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Mangement of mental health during Covid 19

  • 2021-05-11
  • Covid, Mental Health, Social ,pandemic

The COVID-19 pandemic has most certainly changed the way you live your life, bringing with it confusion, new everyday habits, financial strains, and social alienation. You can feel tension, anxiety, terror, depression, and isolation as a result of the COVID-19 pandemic. Mental illnesses, such as anxiety and depression, may deteriorate.


You may be concerned about being ill, how long the pandemic will last, whether or not you will lose your career, and what the future holds. Children have been denied access to co-curricular programs, group gatherings, and athletics, all of which are essential for their overall growth. The rigors exerted by immersive learning have raised mental discomfort and exhaustion by a factor of ten.
Students and parents have been placed under a huge amount of stress as a result of online learning and homeschooling. A new class division has emerged due to a lack of affordable computer hardware and spotty internet connectivity, especially in rural areas and among the economically disadvantaged.

Ways to improve your mental health


  • Set limits around news on covid-19
  • Constantly watching COVID-19 news and social media accounts will heighten feelings of anxiety and distress.
  • Turning off automated messages and taking a break from the news are both good ideas.


  • Look after yourself


    In the aftermath of the coronavirus epidemic, self-care entails dwelling on aspects you can handle (like maintaining proper hygiene) rather than something you can't (stopping the virus). Walking, meditating, or running are also activities that will help you relax and have a positive effect on your emotions and feelings. Maintain your everyday schedule and usual habits as much as possible, including eating nutritious food, having enough sleep, and enjoying things you like. Consider establishing a regular schedule that prioritizes your happiness and mental health.

    Lack of Social Contact


    The coronavirus pandemic has resulted in a significant reduction in social interaction with the majority of people. Many people are cut off from their families and coworkers. Others remain alone and are unable to interact with others. Although certain people might be able to keep in touch via social media, phone calls, and video chats, not everyone has this choice. And, since social interaction is so important for mental health, a lack of it can lead to depression and anxiety.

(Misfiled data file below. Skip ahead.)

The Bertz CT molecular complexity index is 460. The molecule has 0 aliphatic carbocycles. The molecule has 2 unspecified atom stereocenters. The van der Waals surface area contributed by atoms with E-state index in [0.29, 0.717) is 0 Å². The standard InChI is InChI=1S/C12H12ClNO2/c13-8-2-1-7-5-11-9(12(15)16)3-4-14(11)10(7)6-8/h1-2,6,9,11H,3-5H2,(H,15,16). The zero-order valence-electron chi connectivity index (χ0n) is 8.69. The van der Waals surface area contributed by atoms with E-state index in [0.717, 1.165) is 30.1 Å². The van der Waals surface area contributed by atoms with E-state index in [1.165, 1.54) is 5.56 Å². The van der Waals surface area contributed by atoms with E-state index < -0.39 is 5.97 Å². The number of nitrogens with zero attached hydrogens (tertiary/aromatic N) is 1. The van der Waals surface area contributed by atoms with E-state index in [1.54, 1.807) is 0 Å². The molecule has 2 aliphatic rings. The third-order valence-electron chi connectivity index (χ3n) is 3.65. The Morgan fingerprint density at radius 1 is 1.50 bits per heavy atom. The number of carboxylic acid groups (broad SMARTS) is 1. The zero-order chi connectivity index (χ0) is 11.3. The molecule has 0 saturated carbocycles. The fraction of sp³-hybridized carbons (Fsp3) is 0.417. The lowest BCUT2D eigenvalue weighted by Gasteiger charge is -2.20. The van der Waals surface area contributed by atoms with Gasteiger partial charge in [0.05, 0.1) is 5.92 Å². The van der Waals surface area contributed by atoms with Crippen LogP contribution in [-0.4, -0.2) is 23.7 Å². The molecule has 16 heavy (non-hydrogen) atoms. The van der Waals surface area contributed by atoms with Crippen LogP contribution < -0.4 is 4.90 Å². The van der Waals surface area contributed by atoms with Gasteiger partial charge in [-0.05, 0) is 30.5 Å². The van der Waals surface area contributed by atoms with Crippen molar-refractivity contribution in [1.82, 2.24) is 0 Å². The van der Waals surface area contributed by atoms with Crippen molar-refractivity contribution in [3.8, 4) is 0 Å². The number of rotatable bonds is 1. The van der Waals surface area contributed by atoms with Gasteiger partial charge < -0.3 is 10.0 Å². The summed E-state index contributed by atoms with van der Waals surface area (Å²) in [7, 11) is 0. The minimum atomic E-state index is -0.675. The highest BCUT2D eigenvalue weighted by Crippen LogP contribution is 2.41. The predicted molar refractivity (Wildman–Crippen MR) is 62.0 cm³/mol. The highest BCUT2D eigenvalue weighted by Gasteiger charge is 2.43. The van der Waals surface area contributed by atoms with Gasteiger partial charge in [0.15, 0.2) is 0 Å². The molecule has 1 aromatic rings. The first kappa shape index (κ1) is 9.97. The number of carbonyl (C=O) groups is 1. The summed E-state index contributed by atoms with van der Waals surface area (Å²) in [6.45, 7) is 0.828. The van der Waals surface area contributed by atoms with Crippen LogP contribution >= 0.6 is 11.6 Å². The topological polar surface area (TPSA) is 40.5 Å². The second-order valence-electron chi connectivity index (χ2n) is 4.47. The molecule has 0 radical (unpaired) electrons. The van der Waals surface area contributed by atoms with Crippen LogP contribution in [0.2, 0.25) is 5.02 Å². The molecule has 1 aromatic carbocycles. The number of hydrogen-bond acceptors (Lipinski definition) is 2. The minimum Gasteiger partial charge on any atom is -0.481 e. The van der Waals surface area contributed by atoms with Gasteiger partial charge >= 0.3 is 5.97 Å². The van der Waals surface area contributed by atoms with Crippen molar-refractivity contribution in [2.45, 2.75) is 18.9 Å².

Listen to your mind


    If you've ever suffered from depression, anxiety, or another mental disorder, your symptoms can worsen during periods of stress. Even if your mental condition was in fine shape before the pandemic, you may start to experience new signs. People aren't either "mentally stable" or "mentally ill," it's necessary to note. Mental wellbeing is a lifelong process. And depending on what's going on around you, you could find yourself shifting up or down the spectrum at any time.

    Maintain Social Connections


    During this time, you may find comfort in engaging with loved ones or even strangers. There are several ways to reach out and communicate. Look for online communities that are currently helping one another if you don't have someone to reach out to. These communities can be found on social media or in online forums. Remember that you should still offer to create a club. There are probably a lot of other people who would appreciate your help, whether it's by phone calls to check in, regular emails, or video chats.

    Be selective with the content you consume


    You would certainly get distressed if you imitate people who make dire forecasts and whine about their circumstances. Make sure you're following people who are passionate about helping others, encouraging

    others, and being hopeful. But pay attention to how much time you spend doing it and it can have a big impact on your mental health.

    Where to Look for Help?


    Get help if you're worried about your mental health, or if your current coping mechanisms aren't working to change your mood.
    The current circumstances are difficult, and it might seem that the pandemic will never end. It's normal to be nervous, but thinking excessively about it will harm your mental health. This process would finally pass as scientists around the world work hard to produce a vaccine. Apart from adhering to all COVID-19 protection precautions to prevent contamination and virus spread, it is critical to maintain a productive schedule and maintain social connections with those around us in order to successfully navigate the COVID-19 crisis.

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